While Sister Rosemary initially took on the honorific Mother Laurence Edward, Sister Patricia noted, she eventually reclaimed the traditional Dominican term of Prioress of the Congregation and the title Sister Rosemary “to adopt a more collegial, mutual, and sisterly way of relationship” with the Sisters in the Congregation.
Sister Patricia also noted Sister Rosemary’s final lesson to those she knew and loved: how to die “gracefully, unafraid, and with dignity.” She concluded: “Our hearts are filled with love, Rosemary, for you and because of you. We know you are already beckoning us to journey more deeply into the heart and breath of God and to do what is ours to do to further communion and harmony in the world. Be with us until we become like you, transformed into the utter breath of God.”
The formal celebration of Sister Rosemary’s life concluded as Sisters, family members and friends took her to her resting place in the Congregation cemetery, a “circle of friendship” for Adrian Dominican Sisters who join the Communion of Saints.
Read more about Sister Rosemary’s life and contributions here.
October 18, 2016, Houston, Texas – Sister Maureen O’Connell, OP, received the Faithful Citizen Award for her ministry with formerly incarcerated women at Angela House in Houston.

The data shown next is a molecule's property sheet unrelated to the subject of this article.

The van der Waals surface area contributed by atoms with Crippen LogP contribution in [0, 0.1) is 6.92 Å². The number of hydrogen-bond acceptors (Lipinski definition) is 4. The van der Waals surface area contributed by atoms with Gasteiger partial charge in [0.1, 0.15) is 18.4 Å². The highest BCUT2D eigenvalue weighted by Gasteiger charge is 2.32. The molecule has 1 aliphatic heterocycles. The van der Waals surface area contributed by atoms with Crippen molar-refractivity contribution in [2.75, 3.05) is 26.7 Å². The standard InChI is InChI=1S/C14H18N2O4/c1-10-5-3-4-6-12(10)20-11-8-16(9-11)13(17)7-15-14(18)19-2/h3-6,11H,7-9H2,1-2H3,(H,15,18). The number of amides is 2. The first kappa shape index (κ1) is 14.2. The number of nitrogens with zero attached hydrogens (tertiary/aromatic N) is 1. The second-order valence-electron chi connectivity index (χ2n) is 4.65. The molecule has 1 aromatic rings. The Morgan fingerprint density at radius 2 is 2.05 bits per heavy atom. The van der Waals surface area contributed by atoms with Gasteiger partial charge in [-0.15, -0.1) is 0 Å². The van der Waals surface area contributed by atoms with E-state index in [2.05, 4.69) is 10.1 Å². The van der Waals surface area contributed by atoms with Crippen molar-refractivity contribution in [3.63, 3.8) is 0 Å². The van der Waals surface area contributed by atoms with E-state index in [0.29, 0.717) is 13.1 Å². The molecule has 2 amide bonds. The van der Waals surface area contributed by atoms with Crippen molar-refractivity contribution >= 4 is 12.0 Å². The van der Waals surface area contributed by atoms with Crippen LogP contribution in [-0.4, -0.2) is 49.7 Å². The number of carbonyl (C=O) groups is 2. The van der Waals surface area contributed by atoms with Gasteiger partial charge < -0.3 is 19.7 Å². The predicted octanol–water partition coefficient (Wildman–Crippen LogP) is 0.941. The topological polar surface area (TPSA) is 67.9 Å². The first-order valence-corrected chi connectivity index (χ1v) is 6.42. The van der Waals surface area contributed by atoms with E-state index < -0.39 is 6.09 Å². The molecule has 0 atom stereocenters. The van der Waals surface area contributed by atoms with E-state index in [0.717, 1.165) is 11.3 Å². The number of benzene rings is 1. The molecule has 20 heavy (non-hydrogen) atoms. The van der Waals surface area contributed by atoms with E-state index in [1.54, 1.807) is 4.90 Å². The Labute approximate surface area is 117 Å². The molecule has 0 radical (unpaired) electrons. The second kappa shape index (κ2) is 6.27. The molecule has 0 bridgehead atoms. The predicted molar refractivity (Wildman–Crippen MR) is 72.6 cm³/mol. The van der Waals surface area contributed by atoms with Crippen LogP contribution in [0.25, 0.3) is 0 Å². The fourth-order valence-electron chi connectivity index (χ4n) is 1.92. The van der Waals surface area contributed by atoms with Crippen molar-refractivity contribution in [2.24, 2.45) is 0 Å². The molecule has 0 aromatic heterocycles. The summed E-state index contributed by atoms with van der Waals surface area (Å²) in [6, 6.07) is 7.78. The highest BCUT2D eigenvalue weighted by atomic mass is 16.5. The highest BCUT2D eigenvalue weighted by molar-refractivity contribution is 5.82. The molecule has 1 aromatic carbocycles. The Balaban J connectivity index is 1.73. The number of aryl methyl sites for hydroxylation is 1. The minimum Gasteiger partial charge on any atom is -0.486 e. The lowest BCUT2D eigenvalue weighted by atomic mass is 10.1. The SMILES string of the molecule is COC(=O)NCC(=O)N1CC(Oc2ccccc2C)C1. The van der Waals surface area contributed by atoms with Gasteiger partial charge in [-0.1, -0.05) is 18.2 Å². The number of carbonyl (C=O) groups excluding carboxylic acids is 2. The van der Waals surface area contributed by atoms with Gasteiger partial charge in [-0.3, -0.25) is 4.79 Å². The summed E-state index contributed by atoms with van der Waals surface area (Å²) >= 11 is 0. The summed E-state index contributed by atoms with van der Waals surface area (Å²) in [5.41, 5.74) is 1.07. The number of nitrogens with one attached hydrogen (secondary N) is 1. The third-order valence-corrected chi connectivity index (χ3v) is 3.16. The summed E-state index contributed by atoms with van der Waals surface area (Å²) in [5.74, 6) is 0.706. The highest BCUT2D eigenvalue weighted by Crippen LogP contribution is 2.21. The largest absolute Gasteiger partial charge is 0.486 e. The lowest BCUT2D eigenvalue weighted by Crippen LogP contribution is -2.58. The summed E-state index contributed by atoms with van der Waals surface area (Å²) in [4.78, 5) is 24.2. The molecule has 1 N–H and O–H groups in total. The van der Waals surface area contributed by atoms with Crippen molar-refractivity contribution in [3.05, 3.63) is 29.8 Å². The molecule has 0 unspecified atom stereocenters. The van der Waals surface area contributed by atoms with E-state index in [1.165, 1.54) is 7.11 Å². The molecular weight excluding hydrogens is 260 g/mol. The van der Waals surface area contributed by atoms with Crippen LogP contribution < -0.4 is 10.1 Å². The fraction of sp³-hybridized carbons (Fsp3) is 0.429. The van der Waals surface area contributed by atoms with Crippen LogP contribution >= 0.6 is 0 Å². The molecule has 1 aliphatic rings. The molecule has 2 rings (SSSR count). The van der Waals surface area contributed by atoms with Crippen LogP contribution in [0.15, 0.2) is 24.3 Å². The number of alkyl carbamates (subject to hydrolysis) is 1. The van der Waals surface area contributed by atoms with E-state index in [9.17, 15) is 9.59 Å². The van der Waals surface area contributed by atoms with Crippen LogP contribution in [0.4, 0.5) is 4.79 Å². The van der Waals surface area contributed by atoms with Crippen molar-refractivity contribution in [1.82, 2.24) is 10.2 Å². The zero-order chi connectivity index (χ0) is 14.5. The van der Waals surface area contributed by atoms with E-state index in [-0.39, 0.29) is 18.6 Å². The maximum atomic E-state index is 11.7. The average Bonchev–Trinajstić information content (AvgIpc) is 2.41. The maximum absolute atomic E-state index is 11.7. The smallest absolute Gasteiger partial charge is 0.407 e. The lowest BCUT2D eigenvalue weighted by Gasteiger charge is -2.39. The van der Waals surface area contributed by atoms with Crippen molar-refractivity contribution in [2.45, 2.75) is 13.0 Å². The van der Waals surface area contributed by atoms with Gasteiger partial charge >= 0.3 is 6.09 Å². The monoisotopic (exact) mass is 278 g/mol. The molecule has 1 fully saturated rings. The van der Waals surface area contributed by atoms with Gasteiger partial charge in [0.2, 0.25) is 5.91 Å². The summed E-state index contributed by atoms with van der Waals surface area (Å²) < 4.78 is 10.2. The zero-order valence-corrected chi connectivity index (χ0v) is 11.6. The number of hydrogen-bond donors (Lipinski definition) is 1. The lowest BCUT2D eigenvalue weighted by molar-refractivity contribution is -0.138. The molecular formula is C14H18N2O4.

The Faithful Citizen Award is given annually to “people who are led by the Holy Spirit and who manifest the Incarnate Love of God for this world in their lives and actions as Catholics.” The award was bestowed October 5 at the Houston Country Club by the Center for Faith and Culture at the University of St. Thomas, founded in 1947 by the Basilian Fathers.
Celebrating with Sister Maureen at the awards ceremony were Sister Kathleen Schanz, OP, recently on the Congregation’s General Council; Sister Maureen’s brother and nephew from California; and members of the Angela House Board. About 300 people attended the award ceremony.